Ubuntu Core 16 on Orange Pi Zero: minus 1 billion reputation points.

Slowly

Posted in MQTT, node-red, Orange Pi, The downside of Opensource, Ubuntu Core 16 on September 6, 2018 by asteriondaedalus

So, 4 days ago I reported to node-red group that the –beta snap of node-red did not start as a service on armf version – at least when snapped onto Ubuntu Core 16 running on Orange Pi Zero.

When I started this journey, the following command would not download a snap but it would prompt:

sudo snap install node-red

The prompt would report there is no –stable version and I had to choose between –beta or –edge.

In fact, the snapcraft.io site also confirmed this as it only had a beta or edge version in the drop down for armf.

So I would install node-red with:

sudo snap install --beta node-red

But, as I mentioned, it did not start a node-red editor on :1880.

If I used the following:

snap services

It would report the mosquitto snap I snapped in was indeed running a service.

Et voila! If I typed the following:

sudo snap run node-red

Then node-red would run in foreground.

Not much use since it needed to run as a service.

Starting node-red as a service is easy peasy, if you read the help file, with:

sudo snap start node-red

Except, that raised the error “node-red ain’t got no stinking services to run” which confirmed that the –beta snap for node-red, at least the armf version, had something funky going on.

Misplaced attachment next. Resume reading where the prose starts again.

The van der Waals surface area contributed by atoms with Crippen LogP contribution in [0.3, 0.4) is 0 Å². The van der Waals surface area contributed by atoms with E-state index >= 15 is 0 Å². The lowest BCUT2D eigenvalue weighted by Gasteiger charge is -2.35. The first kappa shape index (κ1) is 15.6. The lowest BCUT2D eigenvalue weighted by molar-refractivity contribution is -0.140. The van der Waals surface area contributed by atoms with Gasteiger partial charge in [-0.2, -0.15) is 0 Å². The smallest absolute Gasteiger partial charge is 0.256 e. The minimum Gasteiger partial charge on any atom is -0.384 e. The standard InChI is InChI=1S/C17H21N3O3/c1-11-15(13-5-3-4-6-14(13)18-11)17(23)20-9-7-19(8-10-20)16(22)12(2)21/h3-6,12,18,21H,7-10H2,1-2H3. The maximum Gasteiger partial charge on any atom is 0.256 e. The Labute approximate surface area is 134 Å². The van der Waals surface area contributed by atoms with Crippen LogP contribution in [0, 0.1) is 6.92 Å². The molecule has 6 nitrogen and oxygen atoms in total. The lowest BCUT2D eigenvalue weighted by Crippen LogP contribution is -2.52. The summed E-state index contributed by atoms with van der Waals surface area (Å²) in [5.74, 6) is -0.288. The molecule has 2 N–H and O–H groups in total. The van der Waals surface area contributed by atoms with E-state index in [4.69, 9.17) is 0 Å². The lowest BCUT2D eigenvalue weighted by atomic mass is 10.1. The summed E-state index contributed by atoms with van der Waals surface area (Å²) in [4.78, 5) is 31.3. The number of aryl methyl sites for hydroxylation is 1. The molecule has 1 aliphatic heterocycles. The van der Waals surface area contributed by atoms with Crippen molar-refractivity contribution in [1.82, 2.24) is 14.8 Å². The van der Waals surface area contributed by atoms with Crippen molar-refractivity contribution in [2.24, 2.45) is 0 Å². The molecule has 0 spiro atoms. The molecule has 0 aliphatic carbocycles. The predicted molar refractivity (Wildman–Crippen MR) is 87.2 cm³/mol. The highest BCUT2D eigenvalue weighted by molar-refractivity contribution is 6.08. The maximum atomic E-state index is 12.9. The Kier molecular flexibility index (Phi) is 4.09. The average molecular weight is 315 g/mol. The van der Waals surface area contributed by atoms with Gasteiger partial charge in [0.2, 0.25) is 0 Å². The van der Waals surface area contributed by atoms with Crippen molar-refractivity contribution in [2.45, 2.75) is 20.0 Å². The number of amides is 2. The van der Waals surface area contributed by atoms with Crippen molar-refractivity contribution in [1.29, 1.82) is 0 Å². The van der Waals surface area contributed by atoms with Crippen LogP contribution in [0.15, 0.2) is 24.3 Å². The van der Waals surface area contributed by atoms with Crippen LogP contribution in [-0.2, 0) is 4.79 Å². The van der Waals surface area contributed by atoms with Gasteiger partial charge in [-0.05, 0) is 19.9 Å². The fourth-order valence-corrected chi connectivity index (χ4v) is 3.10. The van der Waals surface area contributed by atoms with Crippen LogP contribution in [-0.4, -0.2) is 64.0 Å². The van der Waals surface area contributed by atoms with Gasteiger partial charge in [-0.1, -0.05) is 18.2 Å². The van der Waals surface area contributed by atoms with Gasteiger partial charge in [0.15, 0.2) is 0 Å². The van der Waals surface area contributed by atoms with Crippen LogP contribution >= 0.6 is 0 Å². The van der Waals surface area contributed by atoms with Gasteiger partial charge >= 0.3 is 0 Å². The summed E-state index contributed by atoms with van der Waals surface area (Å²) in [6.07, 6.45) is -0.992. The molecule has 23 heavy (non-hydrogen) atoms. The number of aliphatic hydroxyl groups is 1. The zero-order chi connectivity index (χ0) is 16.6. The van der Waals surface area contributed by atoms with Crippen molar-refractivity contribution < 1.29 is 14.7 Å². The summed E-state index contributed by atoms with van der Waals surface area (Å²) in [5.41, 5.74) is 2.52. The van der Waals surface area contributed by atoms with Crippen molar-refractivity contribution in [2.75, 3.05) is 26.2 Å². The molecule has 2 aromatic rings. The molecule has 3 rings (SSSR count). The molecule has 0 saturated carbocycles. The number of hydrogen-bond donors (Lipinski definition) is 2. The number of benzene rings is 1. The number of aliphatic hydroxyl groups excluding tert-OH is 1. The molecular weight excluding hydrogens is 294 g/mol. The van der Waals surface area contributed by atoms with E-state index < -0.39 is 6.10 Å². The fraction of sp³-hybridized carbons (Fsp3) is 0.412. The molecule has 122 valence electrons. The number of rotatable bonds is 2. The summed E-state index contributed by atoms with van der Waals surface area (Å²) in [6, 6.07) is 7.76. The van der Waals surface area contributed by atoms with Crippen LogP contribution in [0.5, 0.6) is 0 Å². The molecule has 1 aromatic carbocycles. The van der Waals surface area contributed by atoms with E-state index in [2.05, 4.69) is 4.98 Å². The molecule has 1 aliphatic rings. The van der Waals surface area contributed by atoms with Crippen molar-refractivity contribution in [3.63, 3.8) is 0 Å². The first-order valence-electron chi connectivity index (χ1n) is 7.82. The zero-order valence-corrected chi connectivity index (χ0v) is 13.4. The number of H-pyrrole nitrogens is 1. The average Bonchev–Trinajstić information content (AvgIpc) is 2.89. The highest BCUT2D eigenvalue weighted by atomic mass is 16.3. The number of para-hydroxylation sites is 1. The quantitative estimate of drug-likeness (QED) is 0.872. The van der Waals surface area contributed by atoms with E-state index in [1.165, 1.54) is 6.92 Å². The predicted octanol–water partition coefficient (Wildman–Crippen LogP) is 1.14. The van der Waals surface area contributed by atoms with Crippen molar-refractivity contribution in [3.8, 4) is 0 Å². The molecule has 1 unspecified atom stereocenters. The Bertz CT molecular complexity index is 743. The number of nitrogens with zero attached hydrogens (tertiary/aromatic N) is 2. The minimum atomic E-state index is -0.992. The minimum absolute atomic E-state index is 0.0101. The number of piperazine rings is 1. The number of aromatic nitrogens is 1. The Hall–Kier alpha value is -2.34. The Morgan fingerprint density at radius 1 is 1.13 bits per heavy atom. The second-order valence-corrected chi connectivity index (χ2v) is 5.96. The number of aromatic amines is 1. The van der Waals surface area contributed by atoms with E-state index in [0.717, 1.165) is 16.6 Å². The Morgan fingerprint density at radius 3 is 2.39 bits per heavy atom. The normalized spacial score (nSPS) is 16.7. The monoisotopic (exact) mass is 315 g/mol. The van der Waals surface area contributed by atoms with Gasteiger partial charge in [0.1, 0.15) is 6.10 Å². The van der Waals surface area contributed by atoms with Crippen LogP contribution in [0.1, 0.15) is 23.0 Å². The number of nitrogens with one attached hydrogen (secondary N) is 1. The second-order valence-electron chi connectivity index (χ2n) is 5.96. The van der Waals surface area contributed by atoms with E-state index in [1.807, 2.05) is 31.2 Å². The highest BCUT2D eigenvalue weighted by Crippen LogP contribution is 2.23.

Curiously, on my freshly built laptop running amd64 version of debian 9 stretch, with snapd installed, the snap of –beta node-red ran as service immediately after install.

That points definitely to something funky going on in the armf Ubuntu Core 16 OPiZ combination.

Then, as likely because of my prompting, node-red community pushed a –stable version of node-red out to snapcraft.io (something like 4 hours ago as I type).   The youngest version, –edge, was 6 months ago.

So node-red didn’t have a –stable for armf!!  Some problem with their build (apparently).

Working with node-red community now to sort this.  Such a good Citizen I am.

gc

 

 

It’s a form of self flaggelation …

Posted in MQTT, node-red, Orange Pi, The downside of Opensource, thingbox, Ubuntu Core 16 on September 6, 2018 by asteriondaedalus

… this snap stuff.

What I have worked out so far with orangepi zero, Ubuntu Core 16 and Snap.

Ubuntu Core, because they force updates, is failing to come back after scheduled reboot. Or so it seems.

The serial port responds but the device is not on lan.

All attempts to attach at the IP address reported in the message displayed on the serial port fail.

Hard reset (power off, power on) brings board back up with new IP address but then the cycle repeats. Schedule reboot does not come back up.

Weird but if I use a sudo reboot the device comes back up with IP intact.

So, something about the core auto reboot.

I tried a debian server but snapd would not install. Rasbian apparently is a no go, so maybe they meant arm generally?

Otherwise, moquitto snaps and runs fine. The node-red snap installs but no service starts. No config comes with snap and snap start node-red returns no service available message. The node-red snap will otherwise run in foreground.